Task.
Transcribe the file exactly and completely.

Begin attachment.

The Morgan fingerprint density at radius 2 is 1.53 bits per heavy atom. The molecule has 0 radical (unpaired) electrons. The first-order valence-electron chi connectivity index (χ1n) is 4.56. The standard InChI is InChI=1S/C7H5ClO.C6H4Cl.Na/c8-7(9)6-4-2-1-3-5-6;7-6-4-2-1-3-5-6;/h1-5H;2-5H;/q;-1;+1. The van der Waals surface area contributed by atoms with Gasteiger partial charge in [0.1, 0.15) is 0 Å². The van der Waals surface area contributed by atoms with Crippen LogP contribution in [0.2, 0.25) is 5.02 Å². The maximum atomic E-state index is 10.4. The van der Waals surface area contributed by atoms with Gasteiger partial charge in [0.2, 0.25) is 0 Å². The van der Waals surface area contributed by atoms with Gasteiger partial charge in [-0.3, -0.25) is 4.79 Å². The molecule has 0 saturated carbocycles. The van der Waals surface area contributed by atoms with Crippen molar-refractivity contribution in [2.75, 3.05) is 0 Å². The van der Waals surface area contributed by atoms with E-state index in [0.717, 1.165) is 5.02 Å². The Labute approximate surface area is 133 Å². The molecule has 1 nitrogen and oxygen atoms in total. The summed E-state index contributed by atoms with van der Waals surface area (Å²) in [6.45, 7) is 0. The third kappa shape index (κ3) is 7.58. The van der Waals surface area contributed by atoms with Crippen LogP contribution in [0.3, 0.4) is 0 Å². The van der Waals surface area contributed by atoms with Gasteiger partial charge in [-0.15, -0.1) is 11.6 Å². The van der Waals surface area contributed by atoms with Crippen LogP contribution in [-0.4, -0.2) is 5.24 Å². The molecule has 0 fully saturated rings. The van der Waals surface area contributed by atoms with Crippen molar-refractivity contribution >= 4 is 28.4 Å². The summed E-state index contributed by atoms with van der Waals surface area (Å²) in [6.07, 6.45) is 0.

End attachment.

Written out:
The Morgan fingerprint density at radius 2 is 1.53 bits per heavy atom. The molecule has 0 radical (unpaired) electrons. The first-order valence-electron chi connectivity index (χ1n) is 4.56. The standard InChI is InChI=1S/C7H5ClO.C6H4Cl.Na/c8-7(9)6-4-2-1-3-5-6;7-6-4-2-1-3-5-6;/h1-5H;2-5H;/q;-1;+1. The van der Waals surface area contributed by atoms with Gasteiger partial charge in [0.1, 0.15) is 0 Å². The van der Waals surface area contributed by atoms with Crippen LogP contribution in [0.2, 0.25) is 5.02 Å². The maximum atomic E-state index is 10.4. The van der Waals surface area contributed by atoms with Gasteiger partial charge in [0.2, 0.25) is 0 Å². The van der Waals surface area contributed by atoms with Gasteiger partial charge in [-0.3, -0.25) is 4.79 Å². The molecule has 0 saturated carbocycles. The van der Waals surface area contributed by atoms with Crippen molar-refractivity contribution in [2.75, 3.05) is 0 Å². The van der Waals surface area contributed by atoms with E-state index in [0.717, 1.165) is 5.02 Å². The Labute approximate surface area is 133 Å². The molecule has 1 nitrogen and oxygen atoms in total. The summed E-state index contributed by atoms with van der Waals surface area (Å²) in [6.45, 7) is 0. The third kappa shape index (κ3) is 7.58. The van der Waals surface area contributed by atoms with Crippen LogP contribution in [0.3, 0.4) is 0 Å². The van der Waals surface area contributed by atoms with Gasteiger partial charge in [-0.15, -0.1) is 11.6 Å². The van der Waals surface area contributed by atoms with Crippen LogP contribution in [-0.4, -0.2) is 5.24 Å². The molecule has 0 fully saturated rings. The van der Waals surface area contributed by atoms with Crippen molar-refractivity contribution >= 4 is 28.4 Å². The summed E-state index contributed by atoms with van der Waals surface area (Å²) in [6.07, 6.45) is 0.